Voters approved a proposition last November to keep violent illegal immigrants behind bars, but somehow a 23-year-old man facing a kidnapping charge fell through the cracks and is now accused of killing his cousin.
Authorities and court officials admitted that a breakdown in communication led to the release of Ruben Perez Rivera, an illegal immigrant now hunted by authorities in the stabbing death of his cousin.
“We all owe the victim an apology,” said Maricopa Superior Court Presiding Judge Barbara Rodriguez Mundell.
At a press conference Thursday afternoon, Mundell said a series of missteps led to Rivera’s release. She said prosecutors didn’t note Rivera’s immigration status during the preliminary hearing and didn’t ask for the paperwork to be processed quickly. She further stated that the clerk of court didn’t deliver the paperwork detailing $10,000 bond until after March 16, when Rivera was released.
The voter-approved measure in question — Proposition 100 — took effect Dec. 4, when Gov. Janet Napolitano signed it into law. Now, anyone who is here illegally and commits a Class 4 felony and above should be held without bond if there is compelling evidence that he or she committed the crime.
On March 5, Mesa police had arrested Rivera on allegations of kidnapping and assaulting his ex-girlfriend, Karol Nieves, the night before outside Club Cabo, 30 S. Robson.
Nieves had been at the Mesa club with her friends when Rivera arrived, grabbed her by the hair and dragged her outside. He forced her into his car and at one point, according to a police report, “Ruben slapped her face with his hand and asked her why she was playing him.”
After an hour and a half, he stopped the car in Chandler, then yelled at her to get out.
Kidnapping is a Class 4 felony and Rivera, due to his illegal status, should’ve been held without bond. However, the slow movement of paperwork allowed for his release March 16.
Police say that late Tuesday night, Rivera went to the Verona Park Apartment Homes, 1666 S. Extension Road, and stabbed to death his cousin Theodore Cruz Perez, 23. Cruz Perez was at Nieves’ apartment.
Rivera had lived with Nieves at the apartment for about a year, according to a police report. They have a 2-year-old son.
Neighbors say Nieves has since been evicted from the complex, which requires its tenants not to be involved in criminal activity.
Apartment managers confirmed she doesn’t live there anymore. Nieves couldn’t be reached for comment.
Mesa Police Chief George Gascón said the issue of Rivera’s release goes beyond immigration. “The system broke down because the system is broken,” Gascón said.
Rep. Russell Pearce, R-Mesa, authored Proposition 100 and said he holds judges responsible for ensuring that people who are here illegally and who have a criminal propensity are not released.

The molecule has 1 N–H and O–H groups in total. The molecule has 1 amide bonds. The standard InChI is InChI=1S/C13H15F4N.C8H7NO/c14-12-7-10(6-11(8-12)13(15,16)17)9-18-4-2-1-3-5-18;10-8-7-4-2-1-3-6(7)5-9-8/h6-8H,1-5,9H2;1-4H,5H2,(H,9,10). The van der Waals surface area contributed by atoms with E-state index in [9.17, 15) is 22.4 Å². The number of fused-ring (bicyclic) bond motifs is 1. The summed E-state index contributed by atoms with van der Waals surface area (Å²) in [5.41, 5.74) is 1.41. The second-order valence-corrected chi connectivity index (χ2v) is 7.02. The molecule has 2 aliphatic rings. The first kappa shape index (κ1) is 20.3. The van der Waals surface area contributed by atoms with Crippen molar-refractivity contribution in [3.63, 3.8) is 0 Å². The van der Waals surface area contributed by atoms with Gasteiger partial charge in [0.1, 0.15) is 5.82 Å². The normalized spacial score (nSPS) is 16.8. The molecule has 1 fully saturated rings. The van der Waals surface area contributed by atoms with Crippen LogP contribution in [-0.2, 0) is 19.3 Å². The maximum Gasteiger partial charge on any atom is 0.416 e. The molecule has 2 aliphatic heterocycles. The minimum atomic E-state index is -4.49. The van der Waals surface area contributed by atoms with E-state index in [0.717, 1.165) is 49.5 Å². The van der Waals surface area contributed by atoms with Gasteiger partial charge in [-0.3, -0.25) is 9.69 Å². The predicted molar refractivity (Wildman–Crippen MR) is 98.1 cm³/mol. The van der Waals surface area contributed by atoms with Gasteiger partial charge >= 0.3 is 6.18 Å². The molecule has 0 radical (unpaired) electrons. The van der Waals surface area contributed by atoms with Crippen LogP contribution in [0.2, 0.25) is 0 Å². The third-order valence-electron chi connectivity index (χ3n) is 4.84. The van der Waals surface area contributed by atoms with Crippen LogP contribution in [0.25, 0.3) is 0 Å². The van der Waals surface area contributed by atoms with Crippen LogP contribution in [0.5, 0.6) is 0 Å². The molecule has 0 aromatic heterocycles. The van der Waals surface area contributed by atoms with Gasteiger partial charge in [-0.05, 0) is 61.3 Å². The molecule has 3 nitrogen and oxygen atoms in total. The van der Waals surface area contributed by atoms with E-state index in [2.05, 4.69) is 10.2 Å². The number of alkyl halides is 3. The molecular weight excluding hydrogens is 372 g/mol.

“Now, we have somebody that’s dead. Who do we hold accountable for that?” Pearce said. “We have somebody that shouldn’t have died — shouldn’t have died if the judge had done their job.”
Mundell said she wants court, prosecution and law enforcement agencies to come together and review their procedures to prevent the future release of someone who should be held without bond.
The Maricopa County Attorney’s Office is going to start staffing initial appearance courts – the place where judges set bail ‑ 24 hours a day to make sure judges comply with Proposition 100.
Office spokesman Barnett Lotstein said the county attorney is responding to statements made last week by the Arizona Supreme Court and Maricopa County Superior Court officials, who said that judges that set bail often lack information because no prosecutors are present to offer it.
Lotstein said prosecutors have never been present for the initial appearance of defendants because police officers fill out paperwork that the judges use to set bail. This paperwork has always been sufficient until Proposition 100 came along, he said.
In the case of Rivera, the Maricopa County Attorney’s Office believes he should have been held without bond the first time he went before a judge and when he was indicted by a grand jury.
However, court documents state that both times Rivera was in court, judges set bail at $10,000 — and each time they were informed, through a warrant fact sheet, that he was in the country illegally.
Rivera’s case was not the first instance where the county attorney has accused judges of failing to abide Proposition 100.
Earlier this month, Jocabed Dominguez Torres, a Mexican national, ran a red light in Peoria and collided with a car, killing 20-year-old Robert Christopher Miller.
A judge knew Torres was here illegally but set bail at $150,000. A second judge lowered it to $50,000.
Judge James Keppel, who until last week was the county’s lead criminal court judge, overruled the previous judges and ordered Torres to be held without bail, according to court records.